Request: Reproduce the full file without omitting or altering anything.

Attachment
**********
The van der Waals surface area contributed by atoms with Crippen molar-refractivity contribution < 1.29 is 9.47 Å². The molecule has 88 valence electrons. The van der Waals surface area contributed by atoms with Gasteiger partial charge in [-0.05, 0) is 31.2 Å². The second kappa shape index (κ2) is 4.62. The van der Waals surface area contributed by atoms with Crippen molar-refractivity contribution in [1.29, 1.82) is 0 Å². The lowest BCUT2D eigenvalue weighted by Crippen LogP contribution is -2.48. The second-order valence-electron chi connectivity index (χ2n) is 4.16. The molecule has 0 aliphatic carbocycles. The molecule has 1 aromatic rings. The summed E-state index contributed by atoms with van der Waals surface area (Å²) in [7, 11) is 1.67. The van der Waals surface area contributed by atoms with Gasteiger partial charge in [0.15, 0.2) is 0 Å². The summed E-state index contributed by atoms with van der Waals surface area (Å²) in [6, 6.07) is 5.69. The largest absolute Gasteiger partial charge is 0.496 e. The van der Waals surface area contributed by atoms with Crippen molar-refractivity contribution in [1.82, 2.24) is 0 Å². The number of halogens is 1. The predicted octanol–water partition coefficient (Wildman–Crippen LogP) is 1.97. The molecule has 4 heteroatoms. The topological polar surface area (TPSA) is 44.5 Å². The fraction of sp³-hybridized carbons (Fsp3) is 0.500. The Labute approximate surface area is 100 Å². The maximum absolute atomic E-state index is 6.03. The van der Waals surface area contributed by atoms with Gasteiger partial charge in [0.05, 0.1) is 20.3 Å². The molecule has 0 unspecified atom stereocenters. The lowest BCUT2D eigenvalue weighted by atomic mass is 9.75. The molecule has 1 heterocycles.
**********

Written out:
The van der Waals surface area contributed by atoms with Crippen molar-refractivity contribution < 1.29 is 9.47 Å². The molecule has 88 valence electrons. The van der Waals surface area contributed by atoms with Gasteiger partial charge in [-0.05, 0) is 31.2 Å². The second kappa shape index (κ2) is 4.62. The van der Waals surface area contributed by atoms with Crippen molar-refractivity contribution in [1.29, 1.82) is 0 Å². The lowest BCUT2D eigenvalue weighted by Crippen LogP contribution is -2.48. The second-order valence-electron chi connectivity index (χ2n) is 4.16. The molecule has 0 aliphatic carbocycles. The molecule has 1 aromatic rings. The summed E-state index contributed by atoms with van der Waals surface area (Å²) in [7, 11) is 1.67. The van der Waals surface area contributed by atoms with Gasteiger partial charge in [0.15, 0.2) is 0 Å². The summed E-state index contributed by atoms with van der Waals surface area (Å²) in [6, 6.07) is 5.69. The largest absolute Gasteiger partial charge is 0.496 e. The van der Waals surface area contributed by atoms with Crippen molar-refractivity contribution in [1.82, 2.24) is 0 Å². The number of halogens is 1. The predicted octanol–water partition coefficient (Wildman–Crippen LogP) is 1.97. The molecule has 4 heteroatoms. The topological polar surface area (TPSA) is 44.5 Å². The fraction of sp³-hybridized carbons (Fsp3) is 0.500. The Labute approximate surface area is 100 Å². The maximum absolute atomic E-state index is 6.03. The van der Waals surface area contributed by atoms with Gasteiger partial charge in [0.05, 0.1) is 20.3 Å². The molecule has 0 unspecified atom stereocenters. The lowest BCUT2D eigenvalue weighted by atomic mass is 9.75. The molecule has 1 heterocycles.